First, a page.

A spoon in the collection of the Musee de l'Homme
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South Africa, Zulu
H. 56 cm.
Saint-Pol bequest 1977
Though the Zulu never made a great deal of sculpture compared to other African groups, what they did
produce has a bold, confident quality in keeping with the aggressive expansionist history of the Zulu nation,
but surprising in the light of their small output. Zulu art tends toward simplified lines, bold patterning, and
strong geometric forms. Their works are mostly useful objects such as bowls, cups, staffs, neckrests, and an
occasional spoon. Figures are rare, and often stiff or even naive as sculptures compared to the sophistication
of Zulu decorated utilitarian objects.
This spoon is brilliant for the way in which the figure of the woman is the spoon and not a decorative element
incorporated into the utensil (as in the Guro spoon no. 38). Her head is the bowl, and her long slender body is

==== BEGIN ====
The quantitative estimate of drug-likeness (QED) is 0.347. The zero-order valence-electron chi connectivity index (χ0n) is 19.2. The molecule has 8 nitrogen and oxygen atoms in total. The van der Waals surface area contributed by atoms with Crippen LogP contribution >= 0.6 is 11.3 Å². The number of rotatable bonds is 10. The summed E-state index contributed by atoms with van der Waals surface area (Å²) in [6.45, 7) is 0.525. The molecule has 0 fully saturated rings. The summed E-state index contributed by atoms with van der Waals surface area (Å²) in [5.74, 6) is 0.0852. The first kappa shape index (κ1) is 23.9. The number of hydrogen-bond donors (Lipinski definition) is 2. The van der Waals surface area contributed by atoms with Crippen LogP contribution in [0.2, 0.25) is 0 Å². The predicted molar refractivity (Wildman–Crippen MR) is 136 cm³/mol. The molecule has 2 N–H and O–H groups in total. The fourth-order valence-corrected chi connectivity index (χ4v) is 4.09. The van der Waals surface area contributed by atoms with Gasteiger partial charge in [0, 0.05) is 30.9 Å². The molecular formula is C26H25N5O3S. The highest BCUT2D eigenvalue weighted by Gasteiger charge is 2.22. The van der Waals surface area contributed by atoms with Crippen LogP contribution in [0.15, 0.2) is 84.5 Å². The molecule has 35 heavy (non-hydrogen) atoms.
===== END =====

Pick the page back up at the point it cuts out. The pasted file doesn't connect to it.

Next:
the handle which ends at her slim ankles. Any parts of the female anatomy which were obtrusive or
unnecessary in the artist's view—such as face, arms, and feet—were simply omitted. Essentials such as
breasts, buttocks, and genitals, of course, have been carefully carved. For all his economy, the artist has
provided this female figure with a decided character; she seems pert, young, and energetic. The clean, strong
lines give her vigor, the tiny sexual features and the pale wood a feminine lightness and grace.
Many ancient cultures of the world created female figures with prominent sexual characteristics but no faces,
arms, or feet. The figures may represent a sort of male cultural ideal, or a kind of sculptural shorthand for the
essence of woman. This irresistible spoon-woman goes a step further—in attitude and in fact—to create the
|Rand African Art